Uncertainty in Japan regarding the efficacy of Abenomics and whether the Bank of Japan has done enough, notwithstanding how aggressive it has been, to fully thwart the ongoing deflation threat. But at least the latest recession last year managed to get revised away.
While autos, housing and consumer spending are doing fine, exports, commercial construction, transports and manufacturing clearly are not.
That the Atlanta Fed’s GDP “nowcast” is tracking growth for Q4 at a 0.7% annual rate, down from 1.3% just a week ago and 2.0% back in mid-December – that is a sharp downdraft in a short time frame.
Manufacturing may only be 10% of GDP, but it does touch a lot of other ancillary sectors and only six of 18 industries polled by the Institute for Supply Management posted any growth at all in December.
This comes back to the Fed and maybe the bond market, but if there is complacency out there, whether in the bull or bear camp, it is that inflation is dead. It is not. It may be comatose, but not dead.
I sense that 2016 will bring with it more price gains in rents, big accelerations in health services, health care premiums, and wages. Core service sector inflation is already approaching 3% – imagine if the dollar stopped going up and commodities stop going down, as such preventing goods sector deflation from acting as an antidote?
As I said on CNBC yesterday (yes, Joe, I am also a strategist), I am not looking for a down year for the S&P 500 but am cautious over the near-term (flat is the new up).
Since I do not see a recession, and you only get successive down years in a recession, I doubt therefore that we will suffer the ignominy of another retreat in the S&P 500.
That said, after seeing returns more than triple this cycle and price-to-earnings multiples above historical norms, it goes without saying that we have borrowed returns from the future in a very major way.
As was the case in 2015, if you are buying the market, be happy with the reinvested dividend comprising much if not all of your total return.
Again, like 2015, the key to doing better than that will involve agility, opportunism, more discipline than normal (as in raising and deploying cash at the appropriate times), and having concentrated positions in the right sectors (such as being long the U.S. consumer last year which would have garnered an 8%+ return).
In general, anticipate an environment where active will beat passive investment management. We had a taste of this in 2015; expect much more of the same this year.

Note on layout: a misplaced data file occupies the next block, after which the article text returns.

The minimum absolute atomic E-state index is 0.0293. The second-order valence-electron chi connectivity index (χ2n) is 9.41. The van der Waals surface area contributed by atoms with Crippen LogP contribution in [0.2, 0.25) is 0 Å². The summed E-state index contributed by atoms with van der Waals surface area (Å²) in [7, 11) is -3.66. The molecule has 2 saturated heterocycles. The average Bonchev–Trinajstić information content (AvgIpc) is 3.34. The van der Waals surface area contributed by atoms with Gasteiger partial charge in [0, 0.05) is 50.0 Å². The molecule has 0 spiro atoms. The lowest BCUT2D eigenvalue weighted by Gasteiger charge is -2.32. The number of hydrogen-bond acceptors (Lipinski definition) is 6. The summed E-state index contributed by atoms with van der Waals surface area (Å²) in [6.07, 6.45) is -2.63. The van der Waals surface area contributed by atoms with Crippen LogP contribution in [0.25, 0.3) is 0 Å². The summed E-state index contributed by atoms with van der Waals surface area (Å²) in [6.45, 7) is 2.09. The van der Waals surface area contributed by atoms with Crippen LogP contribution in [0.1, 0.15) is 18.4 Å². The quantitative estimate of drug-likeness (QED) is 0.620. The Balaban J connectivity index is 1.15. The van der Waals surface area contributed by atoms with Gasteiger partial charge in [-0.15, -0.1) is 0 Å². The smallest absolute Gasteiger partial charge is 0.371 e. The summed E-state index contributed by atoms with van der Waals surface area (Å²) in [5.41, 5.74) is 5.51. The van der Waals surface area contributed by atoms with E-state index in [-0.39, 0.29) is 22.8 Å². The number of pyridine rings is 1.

As for the economy, I think we will be just fine, and there will be more of the “neither boom nor bust” cycle.
Consumer spending in real terms is up 3.2% on a YoY basis. New home sales are up 9%. Housing starts by 16%. And both auto sales and production are up 6%. So while still soft overall, keeping in mind how tight monetary policy is given the dollar strength, the restraint in financial conditions from the surge in high-yield credit spreads, and a still restrictive fiscal stance, the economy is doing all right.
The key will be when net exports finally stabilize and at what point the business sector will feel more comfortable over the outlook to start expanding. Not until these two areas start to gain momentum can we talk about the U.S. economy, in aggregate, reaching or exceeding a 3% annual pace.
Now that would probably justify multiples closer to where we are today, but is a trend that has remained elusive for a long, long time – we have not seen a “three-handle” on real GDP growth since 2005. Is that you, Godot?
I mentioned the High-Yield corporate bond market so I will finish off there. This is where the best risk-reward opportunities may well reside for the coming year.
For more information or to subscribe to Gluskin Shef economic reports, visit www.gluskinsheff.com.
You can hear Dave’s latest thoughts in person at this year’s Strategic Investment Conference. Register here while there is still an early-registrant discount.